Today is the deadline for the Regional District of Nanaimo (RDN) to receive proposals for exclusive pouring rights and vending services for the next three years. This follows on the heels of the decision last month not to ban the sale of bottled water in RDN facilities because they would like to give people choice.
What does it mean to have an Exclusive Pouring Rights Contract?
In 2004, Sam Cooke wrote his master’s thesis on the effects of corporate sponsorship on public education. Just after signing an exclusive agreement with Coca-Cola in 1996, the drinking fountains throughout the University of British Columbia were covered up with plastic. Cooke also discovered that new buildings were being constructed without any drinking fountains.
He found that 114 drinking fountains were either removed or disabled. During that time,
students and staff were persuaded over the course of approximately six years, the false notion that the tap water at UBC was unfit for consumption. Ironically, he also discovered that the same tap water was being used by cafeterias for cooking.
In the spring of 2000, I witnessed a principal at Como Lake Middle School in Coquitlam using the school’s public address system to hold a contest persuading middle school students to buy more Coca-Cola beverages. The winning student would receive free tickets to an N.B.A. basketball game.
In November of 2000, the Vancouver Sun reported that school administrators told an Abbotsford teacher that her students ‘Marketing Twelve’ project to sell Jones Soda was unacceptable because of the school’s exclusive contract with Coca-Cola.
The Commercialism in Education Research Unit has studied the costs to society of schoolhouse commercialism. They point out in their 2011 annual report that students are prevented from critically thinking about the corporate message from a school sponsor. On the surface it may appear as though a corporate sponsor is providing a benefit such as supplies. Marketing is framed as being a “partnership” with schools. In the United States, things are going to an extreme, where some corporations are outbidding each other to get naming rights for sports teams and even re-naming schools.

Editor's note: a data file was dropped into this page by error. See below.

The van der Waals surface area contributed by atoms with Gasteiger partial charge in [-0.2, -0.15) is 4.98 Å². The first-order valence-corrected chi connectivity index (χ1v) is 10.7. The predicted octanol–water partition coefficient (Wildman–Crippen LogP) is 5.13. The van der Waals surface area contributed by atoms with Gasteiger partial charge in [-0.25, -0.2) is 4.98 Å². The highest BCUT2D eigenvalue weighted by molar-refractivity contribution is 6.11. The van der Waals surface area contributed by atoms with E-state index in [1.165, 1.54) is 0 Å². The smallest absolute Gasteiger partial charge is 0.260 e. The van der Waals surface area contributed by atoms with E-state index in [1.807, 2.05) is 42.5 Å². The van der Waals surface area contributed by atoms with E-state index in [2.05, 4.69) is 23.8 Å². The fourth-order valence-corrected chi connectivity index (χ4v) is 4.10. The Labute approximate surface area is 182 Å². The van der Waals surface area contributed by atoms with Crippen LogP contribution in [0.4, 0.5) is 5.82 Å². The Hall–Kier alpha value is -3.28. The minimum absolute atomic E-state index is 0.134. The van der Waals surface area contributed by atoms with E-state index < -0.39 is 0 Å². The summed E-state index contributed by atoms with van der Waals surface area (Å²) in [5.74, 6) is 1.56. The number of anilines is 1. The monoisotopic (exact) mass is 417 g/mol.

According to The Center for Science in the Public Interest (CSPI) based in Washington, D.C., the average funding received from exclusive pouring rights is approximately $15 per student per year.
The True Cost
The RDN says that it wants the vending machines to sell “healthy food” but what does that mean? Sodexo and Aramark are two of the largest vending machine suppliers in Canada. Aramark has a close agreement with Pepsi, whereas Sodexo has paired up with Coca-Cola.
How does a small time operator compete? It just isn’t possible.
Give us Choice.
Agricultural Area Plan
The Agricultural Area Plan project was initiated in early 2011 by the Regional District of Nanaimo (RDN) to support, preserve, and enhance viable agriculture and food production in the Nanaimo region. A central goal of this process is to engage people who are interested in local food – whether you’re growing it, preparing it, selling it or eating it.
Question: How does having an exclusive pouring rights and vending services contract promote this plan? Will you find a Vancouver Island made product or BC product for sale at any of the RDN’s facilities or vending machines? At UBC, the only place where Sam Cooke could buy SunRype apple juice made in the Okanagan, was from a vending machine in the Plant Operations Building. Why? The union had their own vending machine in their lunch room and they stocked it themselves.
Just so the RDN still looks good:
“On occasion, the RDN reserves the right to cover up beverages or vending signage for a specific event held in the facilities.”
Under this new exclusive agreement, the RDN “will provide and maintain any recycling containers for recyclable items from the vending machines and shall retain all recyclable containers to its own account.” Undoubtedly this will add to the RDN’s recycling costs. Last year, their garbage/recycling costs went over budget by $400,000.